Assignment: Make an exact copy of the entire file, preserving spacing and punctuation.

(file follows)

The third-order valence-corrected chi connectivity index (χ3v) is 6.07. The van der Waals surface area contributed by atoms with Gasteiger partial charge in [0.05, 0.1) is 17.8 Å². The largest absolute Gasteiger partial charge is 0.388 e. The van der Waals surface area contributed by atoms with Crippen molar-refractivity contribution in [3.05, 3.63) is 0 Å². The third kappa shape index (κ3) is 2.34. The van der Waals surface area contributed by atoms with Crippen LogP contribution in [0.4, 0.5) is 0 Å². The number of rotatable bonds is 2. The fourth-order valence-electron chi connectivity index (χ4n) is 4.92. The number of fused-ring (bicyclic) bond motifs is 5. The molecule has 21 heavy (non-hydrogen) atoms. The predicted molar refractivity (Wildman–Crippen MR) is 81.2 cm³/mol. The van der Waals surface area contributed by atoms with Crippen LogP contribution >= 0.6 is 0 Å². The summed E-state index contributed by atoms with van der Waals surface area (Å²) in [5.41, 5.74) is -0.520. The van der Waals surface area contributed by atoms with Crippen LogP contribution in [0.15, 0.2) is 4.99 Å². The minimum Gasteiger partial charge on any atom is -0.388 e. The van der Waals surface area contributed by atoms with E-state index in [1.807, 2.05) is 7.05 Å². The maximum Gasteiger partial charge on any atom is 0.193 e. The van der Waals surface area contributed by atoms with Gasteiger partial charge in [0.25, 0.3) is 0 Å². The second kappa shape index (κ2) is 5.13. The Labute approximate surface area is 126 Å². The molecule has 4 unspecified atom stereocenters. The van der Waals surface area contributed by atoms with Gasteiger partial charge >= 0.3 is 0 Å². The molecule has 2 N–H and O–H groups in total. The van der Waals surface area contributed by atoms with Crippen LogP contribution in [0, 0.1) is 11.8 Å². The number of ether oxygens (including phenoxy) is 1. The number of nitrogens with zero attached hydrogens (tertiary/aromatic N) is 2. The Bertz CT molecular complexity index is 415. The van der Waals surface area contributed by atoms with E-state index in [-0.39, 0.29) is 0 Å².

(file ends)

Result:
The third-order valence-corrected chi connectivity index (χ3v) is 6.07. The van der Waals surface area contributed by atoms with Gasteiger partial charge in [0.05, 0.1) is 17.8 Å². The largest absolute Gasteiger partial charge is 0.388 e. The van der Waals surface area contributed by atoms with Crippen molar-refractivity contribution in [3.05, 3.63) is 0 Å². The third kappa shape index (κ3) is 2.34. The van der Waals surface area contributed by atoms with Crippen LogP contribution in [0.4, 0.5) is 0 Å². The number of rotatable bonds is 2. The fourth-order valence-electron chi connectivity index (χ4n) is 4.92. The number of fused-ring (bicyclic) bond motifs is 5. The molecule has 21 heavy (non-hydrogen) atoms. The predicted molar refractivity (Wildman–Crippen MR) is 81.2 cm³/mol. The van der Waals surface area contributed by atoms with Crippen LogP contribution >= 0.6 is 0 Å². The summed E-state index contributed by atoms with van der Waals surface area (Å²) in [5.41, 5.74) is -0.520. The van der Waals surface area contributed by atoms with Crippen LogP contribution in [0.15, 0.2) is 4.99 Å². The minimum Gasteiger partial charge on any atom is -0.388 e. The van der Waals surface area contributed by atoms with E-state index in [1.807, 2.05) is 7.05 Å². The maximum Gasteiger partial charge on any atom is 0.193 e. The van der Waals surface area contributed by atoms with Gasteiger partial charge in [0.25, 0.3) is 0 Å². The second kappa shape index (κ2) is 5.13. The Labute approximate surface area is 126 Å². The molecule has 4 unspecified atom stereocenters. The van der Waals surface area contributed by atoms with Gasteiger partial charge >= 0.3 is 0 Å². The molecule has 2 N–H and O–H groups in total. The van der Waals surface area contributed by atoms with Crippen LogP contribution in [0, 0.1) is 11.8 Å². The number of ether oxygens (including phenoxy) is 1. The number of nitrogens with zero attached hydrogens (tertiary/aromatic N) is 2. The Bertz CT molecular complexity index is 415. The van der Waals surface area contributed by atoms with E-state index in [-0.39, 0.29) is 0 Å².